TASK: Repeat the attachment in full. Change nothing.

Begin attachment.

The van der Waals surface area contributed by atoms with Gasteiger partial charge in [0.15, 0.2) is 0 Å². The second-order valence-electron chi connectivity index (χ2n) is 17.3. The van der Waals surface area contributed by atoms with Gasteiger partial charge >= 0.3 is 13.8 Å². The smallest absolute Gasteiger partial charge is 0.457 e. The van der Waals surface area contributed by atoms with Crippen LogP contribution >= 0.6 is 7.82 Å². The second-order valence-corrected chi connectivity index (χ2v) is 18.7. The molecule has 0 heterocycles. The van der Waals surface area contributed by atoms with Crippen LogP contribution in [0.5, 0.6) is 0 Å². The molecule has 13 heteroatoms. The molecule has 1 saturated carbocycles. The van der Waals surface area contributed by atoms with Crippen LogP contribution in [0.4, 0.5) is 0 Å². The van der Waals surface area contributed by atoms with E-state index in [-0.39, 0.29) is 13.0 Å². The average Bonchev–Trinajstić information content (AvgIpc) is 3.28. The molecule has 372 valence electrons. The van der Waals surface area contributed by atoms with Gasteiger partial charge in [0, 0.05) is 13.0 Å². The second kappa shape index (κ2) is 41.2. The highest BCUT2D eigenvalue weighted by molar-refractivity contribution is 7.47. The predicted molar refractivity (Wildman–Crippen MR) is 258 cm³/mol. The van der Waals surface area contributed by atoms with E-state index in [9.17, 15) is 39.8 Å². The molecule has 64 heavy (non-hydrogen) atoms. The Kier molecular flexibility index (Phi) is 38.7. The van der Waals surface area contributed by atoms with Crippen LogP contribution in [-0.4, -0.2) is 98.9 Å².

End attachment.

The van der Waals surface area contributed by atoms with Gasteiger partial charge in [0.15, 0.2) is 0 Å². The second-order valence-electron chi connectivity index (χ2n) is 17.3. The van der Waals surface area contributed by atoms with Gasteiger partial charge >= 0.3 is 13.8 Å². The smallest absolute Gasteiger partial charge is 0.457 e. The van der Waals surface area contributed by atoms with Crippen LogP contribution >= 0.6 is 7.82 Å². The second-order valence-corrected chi connectivity index (χ2v) is 18.7. The molecule has 0 heterocycles. The van der Waals surface area contributed by atoms with Crippen LogP contribution in [0.5, 0.6) is 0 Å². The molecule has 13 heteroatoms. The molecule has 1 saturated carbocycles. The van der Waals surface area contributed by atoms with Crippen LogP contribution in [0.4, 0.5) is 0 Å². The van der Waals surface area contributed by atoms with E-state index in [-0.39, 0.29) is 13.0 Å². The average Bonchev–Trinajstić information content (AvgIpc) is 3.28. The molecule has 372 valence electrons. The van der Waals surface area contributed by atoms with Gasteiger partial charge in [0, 0.05) is 13.0 Å². The second kappa shape index (κ2) is 41.2. The highest BCUT2D eigenvalue weighted by molar-refractivity contribution is 7.47. The predicted molar refractivity (Wildman–Crippen MR) is 258 cm³/mol. The van der Waals surface area contributed by atoms with E-state index in [9.17, 15) is 39.8 Å². The molecule has 64 heavy (non-hydrogen) atoms. The Kier molecular flexibility index (Phi) is 38.7. The van der Waals surface area contributed by atoms with Crippen LogP contribution in [-0.4, -0.2) is 98.9 Å².